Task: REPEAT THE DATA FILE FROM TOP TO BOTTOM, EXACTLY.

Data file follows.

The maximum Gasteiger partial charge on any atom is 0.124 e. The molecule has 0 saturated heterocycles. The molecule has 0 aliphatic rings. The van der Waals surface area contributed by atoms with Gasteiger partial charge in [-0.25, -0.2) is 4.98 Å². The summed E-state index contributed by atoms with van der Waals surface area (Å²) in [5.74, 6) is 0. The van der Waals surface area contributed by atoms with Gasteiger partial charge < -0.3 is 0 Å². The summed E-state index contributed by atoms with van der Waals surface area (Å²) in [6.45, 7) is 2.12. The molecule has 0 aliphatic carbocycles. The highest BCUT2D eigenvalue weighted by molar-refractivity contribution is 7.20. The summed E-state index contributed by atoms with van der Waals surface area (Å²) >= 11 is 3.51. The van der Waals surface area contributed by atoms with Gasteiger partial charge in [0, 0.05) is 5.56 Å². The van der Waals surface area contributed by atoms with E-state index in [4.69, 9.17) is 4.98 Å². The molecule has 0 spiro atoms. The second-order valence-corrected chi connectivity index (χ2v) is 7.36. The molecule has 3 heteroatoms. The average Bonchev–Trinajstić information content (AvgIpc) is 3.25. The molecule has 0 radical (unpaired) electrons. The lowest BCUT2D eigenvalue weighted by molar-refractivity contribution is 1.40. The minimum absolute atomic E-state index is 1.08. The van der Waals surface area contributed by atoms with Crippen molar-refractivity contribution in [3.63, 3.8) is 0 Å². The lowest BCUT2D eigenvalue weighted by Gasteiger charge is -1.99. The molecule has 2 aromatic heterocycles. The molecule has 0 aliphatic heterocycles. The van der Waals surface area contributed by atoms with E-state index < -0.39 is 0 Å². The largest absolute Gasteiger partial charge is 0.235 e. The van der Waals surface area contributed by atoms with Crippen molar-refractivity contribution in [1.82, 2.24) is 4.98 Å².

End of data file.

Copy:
The maximum Gasteiger partial charge on any atom is 0.124 e. The molecule has 0 saturated heterocycles. The molecule has 0 aliphatic rings. The van der Waals surface area contributed by atoms with Gasteiger partial charge in [-0.25, -0.2) is 4.98 Å². The summed E-state index contributed by atoms with van der Waals surface area (Å²) in [5.74, 6) is 0. The van der Waals surface area contributed by atoms with Gasteiger partial charge < -0.3 is 0 Å². The summed E-state index contributed by atoms with van der Waals surface area (Å²) in [6.45, 7) is 2.12. The molecule has 0 aliphatic carbocycles. The highest BCUT2D eigenvalue weighted by molar-refractivity contribution is 7.20. The summed E-state index contributed by atoms with van der Waals surface area (Å²) >= 11 is 3.51. The van der Waals surface area contributed by atoms with Gasteiger partial charge in [0, 0.05) is 5.56 Å². The van der Waals surface area contributed by atoms with E-state index in [4.69, 9.17) is 4.98 Å². The molecule has 0 spiro atoms. The second-order valence-corrected chi connectivity index (χ2v) is 7.36. The molecule has 3 heteroatoms. The average Bonchev–Trinajstić information content (AvgIpc) is 3.25. The molecule has 0 radical (unpaired) electrons. The lowest BCUT2D eigenvalue weighted by molar-refractivity contribution is 1.40. The minimum absolute atomic E-state index is 1.08. The van der Waals surface area contributed by atoms with Crippen molar-refractivity contribution in [3.63, 3.8) is 0 Å². The lowest BCUT2D eigenvalue weighted by Gasteiger charge is -1.99. The molecule has 2 aromatic heterocycles. The molecule has 0 aliphatic heterocycles. The van der Waals surface area contributed by atoms with E-state index < -0.39 is 0 Å². The largest absolute Gasteiger partial charge is 0.235 e. The van der Waals surface area contributed by atoms with Crippen molar-refractivity contribution in [1.82, 2.24) is 4.98 Å².